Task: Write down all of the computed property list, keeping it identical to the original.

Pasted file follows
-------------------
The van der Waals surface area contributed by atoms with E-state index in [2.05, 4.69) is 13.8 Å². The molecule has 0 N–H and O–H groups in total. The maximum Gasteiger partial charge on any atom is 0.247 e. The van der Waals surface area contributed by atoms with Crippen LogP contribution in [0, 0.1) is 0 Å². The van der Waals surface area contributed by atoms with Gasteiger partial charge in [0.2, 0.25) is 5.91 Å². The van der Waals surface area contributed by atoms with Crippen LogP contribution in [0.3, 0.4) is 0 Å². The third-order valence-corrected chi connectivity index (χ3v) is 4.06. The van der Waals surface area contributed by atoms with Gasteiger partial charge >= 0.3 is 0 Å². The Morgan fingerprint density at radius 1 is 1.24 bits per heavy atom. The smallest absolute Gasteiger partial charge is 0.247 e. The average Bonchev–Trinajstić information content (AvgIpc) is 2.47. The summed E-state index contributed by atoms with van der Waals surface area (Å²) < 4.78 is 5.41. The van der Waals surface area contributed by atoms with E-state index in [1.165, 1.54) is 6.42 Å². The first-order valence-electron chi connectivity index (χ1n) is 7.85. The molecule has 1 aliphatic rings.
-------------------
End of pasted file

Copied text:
The van der Waals surface area contributed by atoms with E-state index in [2.05, 4.69) is 13.8 Å². The molecule has 0 N–H and O–H groups in total. The maximum Gasteiger partial charge on any atom is 0.247 e. The van der Waals surface area contributed by atoms with Crippen LogP contribution in [0, 0.1) is 0 Å². The van der Waals surface area contributed by atoms with Gasteiger partial charge in [0.2, 0.25) is 5.91 Å². The van der Waals surface area contributed by atoms with Crippen LogP contribution in [0.3, 0.4) is 0 Å². The third-order valence-corrected chi connectivity index (χ3v) is 4.06. The van der Waals surface area contributed by atoms with Gasteiger partial charge >= 0.3 is 0 Å². The Morgan fingerprint density at radius 1 is 1.24 bits per heavy atom. The smallest absolute Gasteiger partial charge is 0.247 e. The average Bonchev–Trinajstić information content (AvgIpc) is 2.47. The summed E-state index contributed by atoms with van der Waals surface area (Å²) < 4.78 is 5.41. The van der Waals surface area contributed by atoms with E-state index in [1.165, 1.54) is 6.42 Å². The first-order valence-electron chi connectivity index (χ1n) is 7.85. The molecule has 1 aliphatic rings.